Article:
A familiar scenario in films and novels has a character who stumbles into the action, with no knowledge of who they are (Memento, anyone?). Suffering from amnesia, the person has a lack of memory relating to personal events and information from their past. Yet, sit this person down at the dining table and they still possess the knowledge of how to feed themselves, which hand to use for knife and fork, what the food items are, and so forth. Strange, isn’t it?
But it wouldn’t just be eating. Had they learned it before the amnesia struck, they would be able to tell you that the Nile is located in Africa, or that Abraham Lincoln was the sixteenth American president. This ability to remember is owing to the multifaceted nature of memory.
Your memory is made of many parts
Our memory is not a single, unitary thing, but rather consists of different divisions. Just as you might be better at one sport than another, or a good cook but a disastrous baker, you might be stronger in one form of memory than another. Your memory for dates, birthdays, and other stark facts and figures is what is known as your semantic memory. Items in semantic memory are divorced from context, so whilst you might be able to remember the names of all six of Henry VIII’s wives, you are unlikely to remember the context in which you learned them – where you were or how you felt at the time. Many people find rote learning and repetition of information an effective way to store and later retrieve this information.
Semantic memory is different to our memory for the events that are personal to our own lives – the form of memory you might draw upon when you remember what you did last weekend or on a recent holiday. This is known as episodic memory. Rather than isolated facts, episodic memories are associated with a specific context or situation. So when you call up an item in episodic memory, it comes complete with a time and place, as well as associated emotions. You might relive the joy you felt upon receiving an award or the distress or fear of a negative event. Remembering where you left your keys requires conjuring up this richer form of memory.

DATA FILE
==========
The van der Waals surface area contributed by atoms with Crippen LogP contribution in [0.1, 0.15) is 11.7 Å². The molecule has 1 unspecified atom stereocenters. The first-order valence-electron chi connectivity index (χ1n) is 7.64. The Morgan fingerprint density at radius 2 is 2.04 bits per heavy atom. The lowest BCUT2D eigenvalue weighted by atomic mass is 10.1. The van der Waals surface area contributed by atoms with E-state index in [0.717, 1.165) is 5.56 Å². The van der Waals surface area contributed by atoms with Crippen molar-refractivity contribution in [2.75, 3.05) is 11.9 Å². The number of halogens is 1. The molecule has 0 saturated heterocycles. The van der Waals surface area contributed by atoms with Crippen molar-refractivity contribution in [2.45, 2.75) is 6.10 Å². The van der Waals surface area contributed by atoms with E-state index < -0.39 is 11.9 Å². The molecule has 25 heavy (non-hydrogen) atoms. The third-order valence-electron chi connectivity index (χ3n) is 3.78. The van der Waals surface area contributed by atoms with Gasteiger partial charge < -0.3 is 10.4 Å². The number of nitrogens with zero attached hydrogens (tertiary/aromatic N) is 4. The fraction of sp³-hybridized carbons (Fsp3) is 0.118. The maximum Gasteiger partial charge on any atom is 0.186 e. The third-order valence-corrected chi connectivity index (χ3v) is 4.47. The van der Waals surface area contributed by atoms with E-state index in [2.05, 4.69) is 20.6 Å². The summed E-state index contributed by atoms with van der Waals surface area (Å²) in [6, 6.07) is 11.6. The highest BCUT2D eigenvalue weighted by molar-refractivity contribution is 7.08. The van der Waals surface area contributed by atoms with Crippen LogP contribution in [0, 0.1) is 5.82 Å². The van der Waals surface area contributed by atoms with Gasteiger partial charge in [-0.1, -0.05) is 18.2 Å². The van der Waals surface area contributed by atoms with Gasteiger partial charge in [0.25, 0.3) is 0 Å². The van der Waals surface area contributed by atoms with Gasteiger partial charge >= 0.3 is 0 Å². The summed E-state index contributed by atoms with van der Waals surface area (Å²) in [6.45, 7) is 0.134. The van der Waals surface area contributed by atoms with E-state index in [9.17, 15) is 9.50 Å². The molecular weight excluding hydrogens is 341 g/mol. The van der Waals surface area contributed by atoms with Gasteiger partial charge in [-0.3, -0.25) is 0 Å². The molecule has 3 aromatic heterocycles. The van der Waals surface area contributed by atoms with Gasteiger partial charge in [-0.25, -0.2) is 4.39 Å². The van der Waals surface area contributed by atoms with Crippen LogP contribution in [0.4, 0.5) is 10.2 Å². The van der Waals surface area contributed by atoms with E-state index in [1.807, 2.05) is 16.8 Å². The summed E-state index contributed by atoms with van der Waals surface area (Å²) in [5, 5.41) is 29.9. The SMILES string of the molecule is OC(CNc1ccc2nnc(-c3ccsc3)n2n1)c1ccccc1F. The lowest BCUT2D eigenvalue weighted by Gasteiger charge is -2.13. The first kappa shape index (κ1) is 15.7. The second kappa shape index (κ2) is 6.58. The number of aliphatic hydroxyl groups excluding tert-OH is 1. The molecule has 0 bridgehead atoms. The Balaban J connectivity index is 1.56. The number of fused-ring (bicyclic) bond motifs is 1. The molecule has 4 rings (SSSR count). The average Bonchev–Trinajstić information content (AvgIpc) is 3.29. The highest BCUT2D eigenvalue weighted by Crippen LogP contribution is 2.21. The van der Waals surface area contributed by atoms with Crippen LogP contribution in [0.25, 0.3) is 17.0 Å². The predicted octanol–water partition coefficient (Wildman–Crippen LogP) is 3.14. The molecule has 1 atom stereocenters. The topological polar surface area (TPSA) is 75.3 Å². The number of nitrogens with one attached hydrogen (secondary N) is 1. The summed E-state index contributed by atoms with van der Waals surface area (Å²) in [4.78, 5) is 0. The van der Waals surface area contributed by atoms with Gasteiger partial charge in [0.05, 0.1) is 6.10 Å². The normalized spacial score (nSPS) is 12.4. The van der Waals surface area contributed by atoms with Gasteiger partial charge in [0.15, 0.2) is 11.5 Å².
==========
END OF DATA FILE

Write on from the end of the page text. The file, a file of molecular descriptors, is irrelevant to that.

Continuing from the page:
Importantly, the more you think about an event stored in episodic memory – a process known as rehearsal – the more strongly that item becomes represented in your long-term episodic storage, i.e. the more you relive an event, the longer it will stay with you. There is much debate amongst researchers over whether this is due to creating more pathways in the brain to retrieve that item, more mental representations of that item, or some other factor(s). Whatever the reason may be, memories that have occurred further in the past are often rehearsed more frequently. Think about your family’s anecdotes – there are always some stories everyone knows off by heart, simply because they are retold at every family gathering!
Time and tide wash away your memories
This all means that recent events are likely to be more weakly stored in your memory than those in the more distant past. But time also plays another role in what information you remember and what you forget. With the passage of time, information can be lost or altered – a process called ‘decay’. This decay is most prominent in the first few days after the acquisition of information; therefore details such as where you have put your keys are most easily lost immediately after the event. After this initial loss, there is a much smaller loss of information – a process termed transience. So once information has successfully avoided the decay of that initial ‘danger period’, and successfully made it into your long-term memory store, it is more likely to avoid being forgotten.
To explain a little further, information we receive is processed and introduced, or ‘encoded’, into your memory store. Information or experiences are initially processed in short-term memory – a temporary store that is highly subject to disruption. From short-term memory, some information that is deemed important or relevant enough, is transferred into long-term memory. This is permanent and far more stable than short-term memory. So while your long-term memories aren’t infallible (they can be altered by new information – but that’s a different story!), once information is stored in your long-term memory, you are far more likely to remember it in future.
Finally, and importantly, emotion can strengthen the representation and retrieval of episodic memories. Where you put your keys is unlikely to be associated with much, if any, emotion (even though trying to find them later on might be associated with increasing anxiety!). The recent and unemotional nature of putting your keys on the kitchen worktop conspire to make “where did I put my keys?” an easily forgettable thing; whereas, all that repetition during your school days may just ensure that you never forget which year the Magna Carta was signed.
Now, when was that again…?
Answer by Stephanie Baines